- Suggest that emails crafted after typical work hours be sent the next morning to prevent other employees from feeling more compelled to work into the evening
Keep in mind that the best way to establish these work-life balance boundaries is to model the behavior from the top down. If the executive team is working late hours and responding to emails, chats and other communications after hours and on weekends, many employees may feel compelled to do the same. If the executive team never uses their vacation time, other employees may feel less comfortable using theirs. Make sure the behaviors that promote mental health are being modeled by the individuals at the top of your organization.
Communicate Regularly with Your Team
One of the most important ways to manage burnout is to relate to your employees as individuals. This is much easier when everyone is in the office and your managers have personal conversations with their employees on a daily basis. It’s crucial that these conversations still occur in a remote working environment.
Empower your managers to schedule regular (at least once a week) calls with their direct reports. These conversations can be used to:
- Check in with employees and make sure they’re receiving all the tools and assistance they need to do their jobs
- Provide coaching and support when needed
- Make sure employees feel comfortable with any new changes in policy or protocol
- Provide an opportunity for employees to ask questions or raise concerns
- Take a few minutes out of a busy day to share personal items unrelated to work (i.e., the conversations that used to occur at the water cooler)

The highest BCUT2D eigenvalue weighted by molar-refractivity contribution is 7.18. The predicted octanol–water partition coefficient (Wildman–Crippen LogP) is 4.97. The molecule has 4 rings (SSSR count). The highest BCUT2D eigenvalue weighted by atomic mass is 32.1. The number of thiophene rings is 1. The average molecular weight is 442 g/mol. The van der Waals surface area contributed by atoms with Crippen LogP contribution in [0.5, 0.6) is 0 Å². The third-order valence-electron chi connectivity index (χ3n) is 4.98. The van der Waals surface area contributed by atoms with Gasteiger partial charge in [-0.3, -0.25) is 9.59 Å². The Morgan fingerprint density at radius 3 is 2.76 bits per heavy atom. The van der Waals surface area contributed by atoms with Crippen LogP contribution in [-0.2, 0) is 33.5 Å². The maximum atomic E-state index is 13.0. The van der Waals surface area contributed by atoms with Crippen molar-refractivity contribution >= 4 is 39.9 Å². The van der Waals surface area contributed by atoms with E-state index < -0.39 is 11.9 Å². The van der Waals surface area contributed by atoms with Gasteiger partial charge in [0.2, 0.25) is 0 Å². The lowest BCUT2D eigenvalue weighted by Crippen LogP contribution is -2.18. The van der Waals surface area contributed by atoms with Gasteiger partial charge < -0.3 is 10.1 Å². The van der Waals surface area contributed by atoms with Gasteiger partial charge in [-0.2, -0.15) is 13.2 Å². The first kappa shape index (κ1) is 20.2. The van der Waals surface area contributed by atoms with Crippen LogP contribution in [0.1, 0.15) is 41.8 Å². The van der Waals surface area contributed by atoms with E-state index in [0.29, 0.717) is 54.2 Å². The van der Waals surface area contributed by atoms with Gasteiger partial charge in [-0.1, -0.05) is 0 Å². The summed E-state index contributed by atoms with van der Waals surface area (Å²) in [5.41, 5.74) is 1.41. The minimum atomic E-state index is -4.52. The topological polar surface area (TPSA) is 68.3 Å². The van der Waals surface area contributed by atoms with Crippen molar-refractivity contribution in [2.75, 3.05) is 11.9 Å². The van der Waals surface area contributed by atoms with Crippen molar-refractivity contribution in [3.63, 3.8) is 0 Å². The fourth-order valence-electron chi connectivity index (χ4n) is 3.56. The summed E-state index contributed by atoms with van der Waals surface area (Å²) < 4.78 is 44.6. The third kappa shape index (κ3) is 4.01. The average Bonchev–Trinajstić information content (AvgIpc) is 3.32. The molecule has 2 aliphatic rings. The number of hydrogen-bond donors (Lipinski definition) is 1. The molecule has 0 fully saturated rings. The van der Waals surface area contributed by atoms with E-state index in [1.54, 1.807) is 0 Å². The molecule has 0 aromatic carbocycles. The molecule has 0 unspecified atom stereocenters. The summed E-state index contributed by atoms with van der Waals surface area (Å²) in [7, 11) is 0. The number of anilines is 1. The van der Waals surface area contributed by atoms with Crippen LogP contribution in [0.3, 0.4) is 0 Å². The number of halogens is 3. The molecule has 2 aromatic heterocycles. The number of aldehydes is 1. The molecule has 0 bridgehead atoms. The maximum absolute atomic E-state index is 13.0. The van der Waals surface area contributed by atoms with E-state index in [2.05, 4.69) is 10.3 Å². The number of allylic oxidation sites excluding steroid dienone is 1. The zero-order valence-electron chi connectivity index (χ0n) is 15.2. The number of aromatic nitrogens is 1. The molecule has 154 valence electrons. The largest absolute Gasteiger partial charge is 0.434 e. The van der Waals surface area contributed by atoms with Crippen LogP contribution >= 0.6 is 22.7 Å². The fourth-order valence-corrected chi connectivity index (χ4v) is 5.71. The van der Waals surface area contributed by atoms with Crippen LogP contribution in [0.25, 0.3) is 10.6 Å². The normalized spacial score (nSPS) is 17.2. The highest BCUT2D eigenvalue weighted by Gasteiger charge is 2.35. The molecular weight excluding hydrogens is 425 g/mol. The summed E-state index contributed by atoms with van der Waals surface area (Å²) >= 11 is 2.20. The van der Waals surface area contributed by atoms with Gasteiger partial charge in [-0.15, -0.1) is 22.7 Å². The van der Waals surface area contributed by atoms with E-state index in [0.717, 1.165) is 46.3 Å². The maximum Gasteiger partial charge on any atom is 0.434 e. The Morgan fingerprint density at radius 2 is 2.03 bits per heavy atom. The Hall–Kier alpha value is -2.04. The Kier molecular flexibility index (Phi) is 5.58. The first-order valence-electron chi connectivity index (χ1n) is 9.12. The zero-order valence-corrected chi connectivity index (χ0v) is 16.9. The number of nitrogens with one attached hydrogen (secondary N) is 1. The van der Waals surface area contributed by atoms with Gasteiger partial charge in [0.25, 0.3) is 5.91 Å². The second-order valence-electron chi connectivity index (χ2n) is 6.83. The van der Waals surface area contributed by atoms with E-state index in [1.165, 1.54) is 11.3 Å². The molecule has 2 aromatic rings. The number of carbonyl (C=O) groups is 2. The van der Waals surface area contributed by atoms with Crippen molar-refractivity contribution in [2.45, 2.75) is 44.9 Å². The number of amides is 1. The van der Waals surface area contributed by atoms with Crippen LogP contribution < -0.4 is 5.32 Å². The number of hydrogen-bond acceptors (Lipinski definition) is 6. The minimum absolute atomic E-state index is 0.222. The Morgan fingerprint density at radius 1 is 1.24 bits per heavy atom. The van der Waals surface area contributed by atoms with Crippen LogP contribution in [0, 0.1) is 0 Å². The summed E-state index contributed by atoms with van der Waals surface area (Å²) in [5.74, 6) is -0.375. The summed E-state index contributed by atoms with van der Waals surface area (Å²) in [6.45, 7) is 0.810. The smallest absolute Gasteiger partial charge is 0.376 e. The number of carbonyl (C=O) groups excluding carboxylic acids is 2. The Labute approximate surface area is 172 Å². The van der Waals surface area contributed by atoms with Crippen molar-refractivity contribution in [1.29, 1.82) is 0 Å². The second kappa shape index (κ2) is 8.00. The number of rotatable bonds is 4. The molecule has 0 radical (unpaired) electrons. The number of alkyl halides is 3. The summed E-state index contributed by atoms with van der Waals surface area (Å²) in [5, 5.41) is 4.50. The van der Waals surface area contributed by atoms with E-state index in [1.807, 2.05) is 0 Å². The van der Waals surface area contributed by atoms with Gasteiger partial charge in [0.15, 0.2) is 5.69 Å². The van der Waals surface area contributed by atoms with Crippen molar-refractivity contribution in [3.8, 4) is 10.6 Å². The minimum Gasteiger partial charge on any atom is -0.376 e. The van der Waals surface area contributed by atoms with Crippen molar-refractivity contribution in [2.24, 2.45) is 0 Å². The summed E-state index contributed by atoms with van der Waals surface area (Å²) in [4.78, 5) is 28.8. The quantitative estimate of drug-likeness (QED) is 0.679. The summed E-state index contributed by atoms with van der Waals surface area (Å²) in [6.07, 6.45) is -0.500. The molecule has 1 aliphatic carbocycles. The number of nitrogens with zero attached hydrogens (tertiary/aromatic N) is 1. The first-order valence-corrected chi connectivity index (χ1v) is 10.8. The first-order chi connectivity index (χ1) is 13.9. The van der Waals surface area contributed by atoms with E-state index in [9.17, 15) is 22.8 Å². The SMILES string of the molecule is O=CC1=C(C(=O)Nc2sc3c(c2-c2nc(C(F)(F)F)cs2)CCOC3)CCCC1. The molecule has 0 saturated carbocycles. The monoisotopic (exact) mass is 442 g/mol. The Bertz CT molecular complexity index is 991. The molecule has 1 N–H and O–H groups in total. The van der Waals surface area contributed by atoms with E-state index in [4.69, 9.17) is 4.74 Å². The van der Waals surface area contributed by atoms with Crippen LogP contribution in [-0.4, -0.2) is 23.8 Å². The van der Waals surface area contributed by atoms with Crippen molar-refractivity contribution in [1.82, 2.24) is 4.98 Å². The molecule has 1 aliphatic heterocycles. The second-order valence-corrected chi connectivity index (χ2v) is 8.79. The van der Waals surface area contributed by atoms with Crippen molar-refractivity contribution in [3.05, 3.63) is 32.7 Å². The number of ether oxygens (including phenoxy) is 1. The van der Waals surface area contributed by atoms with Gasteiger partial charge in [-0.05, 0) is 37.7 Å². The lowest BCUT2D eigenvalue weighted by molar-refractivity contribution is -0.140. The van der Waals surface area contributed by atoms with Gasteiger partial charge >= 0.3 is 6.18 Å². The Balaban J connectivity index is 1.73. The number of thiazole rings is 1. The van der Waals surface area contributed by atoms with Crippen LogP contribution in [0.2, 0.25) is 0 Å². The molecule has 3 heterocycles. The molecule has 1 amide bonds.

Employees need to feel as though their managers are on their side. These conversations will build a better rapport and trust between your managers and employees. Over time, this can be an important tool to prevent burnout.
Help Your Employees Create a Dedicated Work Space
Having a dedicated work space is beneficial for mental health and productivity. While your employees aren’t arriving at and leaving work in the same manner as when they were in the office, it’s still important for them to feel like they can compartmentalize the work portion of their day. This will help reduce burnout.
Check in with your employees and ask them what they need to create a dedicated office space in their home. This may include either providing them with equipment or a stipend to purchase the equipment they need, such as:
- A good desk
- An ergonomic chair
- Proper lighting
- Computer equipment, including extra monitors and ergonomic keyboards
- Any software programs they need to perform their job
Premier Employer Services Can Help You Create Policies that Minimize Remote Worker Burnout
Premier Employer Services can help you establish your long-term remote working policies to ensure you maintain a strong culture and minimize the risk of employee burnout. As part of our human resources consulting services, we’ll work closely with your management team to understand the subtleties of your workforce dynamic and culture. Our consultants will make customized recommendations that help you maintain high levels of employee engagement in a remote environment.
Our Elevated Engagement Plus Approach™ was created with your needs in mind. This unique method is focused on helping you create a more successful and inspired organization by:
- Identifying your specific organizational goals
- Understanding your challenges
- Evaluating your work culture
We’ll use this information to create customized program that helps you navigate the challenges of a remote work environment in order to thrive in this new virtual workplace.